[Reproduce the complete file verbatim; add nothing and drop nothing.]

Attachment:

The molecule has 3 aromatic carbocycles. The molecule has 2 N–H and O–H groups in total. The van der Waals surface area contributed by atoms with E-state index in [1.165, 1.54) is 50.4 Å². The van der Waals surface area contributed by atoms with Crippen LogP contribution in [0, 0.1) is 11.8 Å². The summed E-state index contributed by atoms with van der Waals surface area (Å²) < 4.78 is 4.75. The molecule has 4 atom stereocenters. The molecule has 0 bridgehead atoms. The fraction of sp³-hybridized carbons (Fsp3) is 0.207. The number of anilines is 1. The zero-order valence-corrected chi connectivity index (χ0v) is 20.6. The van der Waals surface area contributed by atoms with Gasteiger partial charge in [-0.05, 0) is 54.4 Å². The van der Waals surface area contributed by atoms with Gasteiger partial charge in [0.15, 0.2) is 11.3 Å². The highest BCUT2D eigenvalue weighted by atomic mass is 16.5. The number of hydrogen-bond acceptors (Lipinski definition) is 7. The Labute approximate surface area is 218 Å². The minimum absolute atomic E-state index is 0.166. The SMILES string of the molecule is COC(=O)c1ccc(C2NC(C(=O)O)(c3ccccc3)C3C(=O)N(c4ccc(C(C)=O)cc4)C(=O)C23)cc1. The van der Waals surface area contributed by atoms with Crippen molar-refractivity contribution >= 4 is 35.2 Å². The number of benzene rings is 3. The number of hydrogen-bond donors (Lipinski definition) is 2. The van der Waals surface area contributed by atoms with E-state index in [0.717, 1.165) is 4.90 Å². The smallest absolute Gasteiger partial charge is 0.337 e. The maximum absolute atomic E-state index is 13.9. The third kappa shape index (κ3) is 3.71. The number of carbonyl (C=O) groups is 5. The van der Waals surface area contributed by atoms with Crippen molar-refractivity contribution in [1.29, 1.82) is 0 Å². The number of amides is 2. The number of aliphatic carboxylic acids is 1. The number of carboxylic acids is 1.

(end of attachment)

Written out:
The molecule has 3 aromatic carbocycles. The molecule has 2 N–H and O–H groups in total. The van der Waals surface area contributed by atoms with E-state index in [1.165, 1.54) is 50.4 Å². The van der Waals surface area contributed by atoms with Crippen LogP contribution in [0, 0.1) is 11.8 Å². The summed E-state index contributed by atoms with van der Waals surface area (Å²) < 4.78 is 4.75. The molecule has 4 atom stereocenters. The molecule has 0 bridgehead atoms. The fraction of sp³-hybridized carbons (Fsp3) is 0.207. The number of anilines is 1. The zero-order valence-corrected chi connectivity index (χ0v) is 20.6. The van der Waals surface area contributed by atoms with Gasteiger partial charge in [-0.05, 0) is 54.4 Å². The van der Waals surface area contributed by atoms with Gasteiger partial charge in [0.15, 0.2) is 11.3 Å². The highest BCUT2D eigenvalue weighted by atomic mass is 16.5. The number of hydrogen-bond acceptors (Lipinski definition) is 7. The Labute approximate surface area is 218 Å². The minimum absolute atomic E-state index is 0.166. The SMILES string of the molecule is COC(=O)c1ccc(C2NC(C(=O)O)(c3ccccc3)C3C(=O)N(c4ccc(C(C)=O)cc4)C(=O)C23)cc1. The van der Waals surface area contributed by atoms with Crippen molar-refractivity contribution >= 4 is 35.2 Å². The number of benzene rings is 3. The number of hydrogen-bond donors (Lipinski definition) is 2. The van der Waals surface area contributed by atoms with E-state index in [0.717, 1.165) is 4.90 Å². The smallest absolute Gasteiger partial charge is 0.337 e. The maximum absolute atomic E-state index is 13.9. The third kappa shape index (κ3) is 3.71. The number of carbonyl (C=O) groups is 5. The van der Waals surface area contributed by atoms with Crippen molar-refractivity contribution in [1.29, 1.82) is 0 Å². The number of amides is 2. The number of aliphatic carboxylic acids is 1. The number of carboxylic acids is 1.